A study published on April 3 in JAMA Pediatrics is thought to be the first to recognize naturally occurring lithium in drinking water as a potential environmental risk factor for autism. “Any contaminants in drinking water that could impact the developing human brain warrant serious investigation,” stated the lead author of the study, Beate Ritz, MD, PhD, a professor of neurology at the David Geffen School of Medicine at UCLA and a professor of epidemiology and environmental health at the UCLA Fielding School of Public Health.
Ritz noted that in the future, anthropogenic sources of lithium in water could become more common due to lithium battery usage and disposal in landfills, potentially leading to groundwater contamination.
“Our findings are based on high-quality Danish data, but they need to be confirmed in other populations and regions around the globe.”
Lithium compounds have been used to treat depression and bipolar disorders for many years, thanks to their mood-stabilizing properties. However, there is ongoing debate about the safety of lithium consumption during pregnancy, as evidence grows linking it to higher risks of miscarriage and heart abnormalities in newborns.
Ritz, whose research centers on the influence of environmental exposures on neurodevelopmental disorders and neurodegenerative diseases, decided to explore the potential link between lithium and autism risk due to the lack of human research on how lithium impacts brain development and growth.
She discovered that some experimental studies suggested that lithium, one of several naturally occurring metals often found in water, could affect a critical molecular pathway involved in neurodevelopment and autism.
Zeyan Liew, PhD, MPH, the study’s first author and an Assistant Professor of Epidemiology at the Yale University School of Public Health, noted that this research is significant because previous studies from Denmark utilizing high-quality medical registry data have demonstrated that long-term, low-dose lithium ingestion from drinking water can influence the prevalence of adult-onset neuropsychiatric disorders.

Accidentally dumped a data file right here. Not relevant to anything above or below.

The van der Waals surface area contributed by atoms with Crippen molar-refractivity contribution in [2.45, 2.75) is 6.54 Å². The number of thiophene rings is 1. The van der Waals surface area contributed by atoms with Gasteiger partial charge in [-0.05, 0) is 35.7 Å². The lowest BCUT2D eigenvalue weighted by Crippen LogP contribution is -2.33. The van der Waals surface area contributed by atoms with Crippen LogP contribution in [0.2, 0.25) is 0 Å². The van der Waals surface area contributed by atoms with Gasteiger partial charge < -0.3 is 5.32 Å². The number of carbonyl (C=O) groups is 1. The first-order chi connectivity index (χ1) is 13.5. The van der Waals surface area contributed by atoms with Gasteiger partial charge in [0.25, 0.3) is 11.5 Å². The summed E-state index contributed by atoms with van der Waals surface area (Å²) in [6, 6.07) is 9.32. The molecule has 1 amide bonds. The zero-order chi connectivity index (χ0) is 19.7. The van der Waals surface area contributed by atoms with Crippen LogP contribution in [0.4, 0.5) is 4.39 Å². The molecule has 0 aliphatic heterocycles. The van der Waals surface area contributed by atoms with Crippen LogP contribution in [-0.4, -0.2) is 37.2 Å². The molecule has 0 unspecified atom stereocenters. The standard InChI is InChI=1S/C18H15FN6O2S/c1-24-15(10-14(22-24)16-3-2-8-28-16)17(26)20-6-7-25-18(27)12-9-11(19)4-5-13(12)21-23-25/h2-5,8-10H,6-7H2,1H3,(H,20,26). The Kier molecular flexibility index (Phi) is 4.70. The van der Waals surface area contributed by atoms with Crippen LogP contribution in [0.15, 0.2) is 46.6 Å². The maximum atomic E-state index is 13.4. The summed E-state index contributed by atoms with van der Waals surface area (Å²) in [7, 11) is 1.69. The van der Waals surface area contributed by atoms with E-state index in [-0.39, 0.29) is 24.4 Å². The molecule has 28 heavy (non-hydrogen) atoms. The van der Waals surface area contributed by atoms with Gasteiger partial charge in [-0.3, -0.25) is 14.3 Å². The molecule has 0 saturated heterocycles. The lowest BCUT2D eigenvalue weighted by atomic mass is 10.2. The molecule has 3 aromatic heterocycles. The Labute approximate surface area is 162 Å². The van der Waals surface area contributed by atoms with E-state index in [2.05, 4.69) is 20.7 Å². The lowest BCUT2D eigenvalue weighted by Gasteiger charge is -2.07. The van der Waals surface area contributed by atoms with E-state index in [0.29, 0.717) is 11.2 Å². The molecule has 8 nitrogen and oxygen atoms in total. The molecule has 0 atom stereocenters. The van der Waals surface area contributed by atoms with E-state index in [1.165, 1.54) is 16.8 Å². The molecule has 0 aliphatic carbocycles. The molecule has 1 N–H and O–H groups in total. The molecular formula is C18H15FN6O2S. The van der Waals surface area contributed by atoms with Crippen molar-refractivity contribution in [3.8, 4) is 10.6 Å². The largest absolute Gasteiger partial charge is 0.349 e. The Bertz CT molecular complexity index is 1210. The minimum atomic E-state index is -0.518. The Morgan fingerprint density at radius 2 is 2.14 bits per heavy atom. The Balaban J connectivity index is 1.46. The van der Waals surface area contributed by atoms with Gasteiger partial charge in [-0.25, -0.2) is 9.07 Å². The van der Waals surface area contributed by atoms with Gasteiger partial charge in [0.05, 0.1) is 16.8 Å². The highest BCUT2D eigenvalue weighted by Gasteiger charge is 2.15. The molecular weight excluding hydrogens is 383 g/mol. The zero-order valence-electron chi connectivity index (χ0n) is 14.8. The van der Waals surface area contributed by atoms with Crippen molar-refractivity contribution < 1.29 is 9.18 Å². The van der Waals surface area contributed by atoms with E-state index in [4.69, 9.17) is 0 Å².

No study had yet investigated whether lithium from drinking water consumed by pregnant women impacts their child’s neurodevelopment.
Ritz and Liew collaborated with Danish researchers to analyze lithium levels in 151 public waterworks in Denmark, which supply water to approximately half of the country’s population.
Using Denmark’s extensive civil registry system, the researchers identified which waterworks provided water to the mothers’ homes during their pregnancies.
The researchers used a national database of patients with psychiatric disorders to identify children born between 1997 and 2013. They compared 12,799 children diagnosed with autism to 63,681 children without an autism diagnosis, while accounting for maternal characteristics, socioeconomic factors, and air pollution exposures, all of which have been associated with increased autism risk in children.
The researchers found that as lithium levels increased, so did the risk of autism diagnosis. Compared to the lowest quartile of recorded lithium levels (the 25th percentile), the second and third quartiles were associated with a 24-26% higher risk of autism. In the highest quartile, the risk was 46% higher compared to the lowest quartile.
A similar relationship was observed between higher lithium levels and increased autism diagnosis risk when the data were analyzed by disorder subtypes. The association between lithium levels and autism risk was slightly stronger in urban areas than in smaller towns and rural regions.
Denmark’s comprehensive civil databases, along with other factors, made the country an ideal location for this study. Danes primarily rely on tap water, as Denmark’s bottled water consumption is among the lowest in Europe. Additionally, the country has a robust system for measuring trace metals and other contaminants in its water supply. Ritz mentioned that compared to other nations, lithium levels in Denmark’s water are likely in the low to moderate range.
Key Takeaways in a Nutshell – Health Newstrack
– A study in JAMA Pediatrics suggests that naturally occurring lithium in drinking water may be a potential environmental risk factor for autism.
– Researchers compared children diagnosed with autism to those without an autism diagnosis, finding that increased lithium levels were associated with a higher risk of autism.
– The association between lithium levels and autism risk was slightly stronger in urban areas compared to smaller towns and rural regions.
– Denmark’s comprehensive civil databases, low bottled water consumption, and robust system for measuring trace metals in water made it an ideal location for this study.
– The findings are based on high-quality Danish data, but further research is needed to confirm these results in other populations and regions around the world.